People always tend to exaggerate that the MMO genre is dead, and every year, we’ll see a game that tries to capitalize on this false notion by using an established franchise or lore and a couple catches. Examples include The Elder Scrolls Online, Star Wars: The Old Republic, Star Trek Online, and countless others. However, a common trait of these titles is the dip in popularity and slow uptick back, due to the slow ironing out of kinks. And while these games may never achieve the World of Warcraft popularity they saw back in 2010, it’s always nice to see success stories that come out of nowhere. And with the recent Dungeon & Dragons based Neverwinter recently reaching over 3 million downloads on Xbox One and adequate critical success, I played the newly released Playstation 4 version (with the added Onyx pack) to see it achieves the same strides elsewhere.
One of the more important factors of an MMO is it’s reward system. Do to many quests without proper payback, and you’ll feel burned out and not want to return. It’s pretty in depth, but with a paywall at hand, it can be a bit grindy. I would recommend spending the $20 for the Onyx pack if you’re interested in the game beyond a couple of hours.
The objectives on the other hand, are much less restricted. They contain a sense of passion, and the bosses are truly a treat to behold. (You just need the right amount of players) There are also some timed one-offs, which feel natural and necessary with the effort you’ll be pouring in to the more normal quests. Overall, it’s a nice mix.
Story & Design:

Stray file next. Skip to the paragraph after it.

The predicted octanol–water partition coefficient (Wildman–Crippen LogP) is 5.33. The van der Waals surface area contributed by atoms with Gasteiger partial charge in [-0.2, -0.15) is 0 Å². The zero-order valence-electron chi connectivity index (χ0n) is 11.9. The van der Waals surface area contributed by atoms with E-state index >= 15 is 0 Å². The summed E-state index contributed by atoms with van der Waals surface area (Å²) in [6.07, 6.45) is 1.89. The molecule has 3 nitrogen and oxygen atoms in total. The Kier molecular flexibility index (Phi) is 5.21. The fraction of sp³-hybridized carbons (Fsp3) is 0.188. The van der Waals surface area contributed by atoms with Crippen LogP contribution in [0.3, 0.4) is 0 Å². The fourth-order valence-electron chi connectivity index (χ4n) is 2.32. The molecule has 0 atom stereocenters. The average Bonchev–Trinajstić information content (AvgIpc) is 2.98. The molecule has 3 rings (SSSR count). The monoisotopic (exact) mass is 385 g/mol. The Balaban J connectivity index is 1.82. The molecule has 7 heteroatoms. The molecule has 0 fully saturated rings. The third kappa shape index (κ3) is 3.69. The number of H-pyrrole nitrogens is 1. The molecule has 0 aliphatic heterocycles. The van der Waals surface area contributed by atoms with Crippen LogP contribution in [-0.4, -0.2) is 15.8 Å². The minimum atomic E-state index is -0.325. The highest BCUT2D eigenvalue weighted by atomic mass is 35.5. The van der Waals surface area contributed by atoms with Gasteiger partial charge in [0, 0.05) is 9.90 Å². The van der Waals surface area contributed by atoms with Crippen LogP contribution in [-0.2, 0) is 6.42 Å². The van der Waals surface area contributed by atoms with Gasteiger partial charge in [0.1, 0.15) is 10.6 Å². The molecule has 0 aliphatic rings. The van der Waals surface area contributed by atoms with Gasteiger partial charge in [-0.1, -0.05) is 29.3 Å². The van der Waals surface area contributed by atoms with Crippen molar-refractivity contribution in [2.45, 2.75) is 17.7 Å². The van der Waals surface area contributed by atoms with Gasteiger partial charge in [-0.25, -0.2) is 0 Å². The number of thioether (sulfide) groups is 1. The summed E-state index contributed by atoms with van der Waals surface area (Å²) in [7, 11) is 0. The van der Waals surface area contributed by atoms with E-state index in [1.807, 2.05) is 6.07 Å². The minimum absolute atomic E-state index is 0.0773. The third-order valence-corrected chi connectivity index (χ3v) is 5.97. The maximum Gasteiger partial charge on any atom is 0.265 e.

MMO’s fit more weight onto specific gameplay aspects that wouldn’t matter too much in another genre, and two further examples of this are story and controls (especially on console) Neverwinter does this well, but I feel that casual MMO players need more practice than most. This is because a lot of it feels like a standard deviation from the RPG’s we see today, but it’s nothing too egregious.
A common fate with MMO’s is that the story can feel stretched out, and Neverwinter fumbles with solving this issue. The gameplay simply feels like a pad on instead of a narrative necessity, and I think a good 80–90% will be skipping dialogue left and right. There are a couple moments here and there, but nothing truly conclusive.
Presentation/ Visuals & Audio:
MMO’s have never excelled in reaching a faster graphical quality than other games on the market, and in Neverwinter it definitely shows. Sloppy textures don’t quite match with the creative designs of characters, environments, and enemies, leaving a fleeting glimpse of what could have been a much better budget. Thankfully, the mass amounts of content saves this slight travesty.
Going deeper into the content, you’ll find that Neverwinter contains all of the DLC that was included with it’s original PC release. This adds a significant amount of content to an otherwise great game, and better yet none of it feels forced or cheap. Many times, I couldn’t tell the difference between what was post-release and what wasn’t.
Neverwinter is one of the better MMO’s to release this generation, and especially on console. It’s competence is far and wide, and the developers have clearly put in enough effort to give this game a long life-cycle. There will probably be a dip as usual, but with how great it is, I’m expecting much less so.
Neverwinter gets a 8/10 (Very Good)
We’d like to thank Perfect World for giving us a code!
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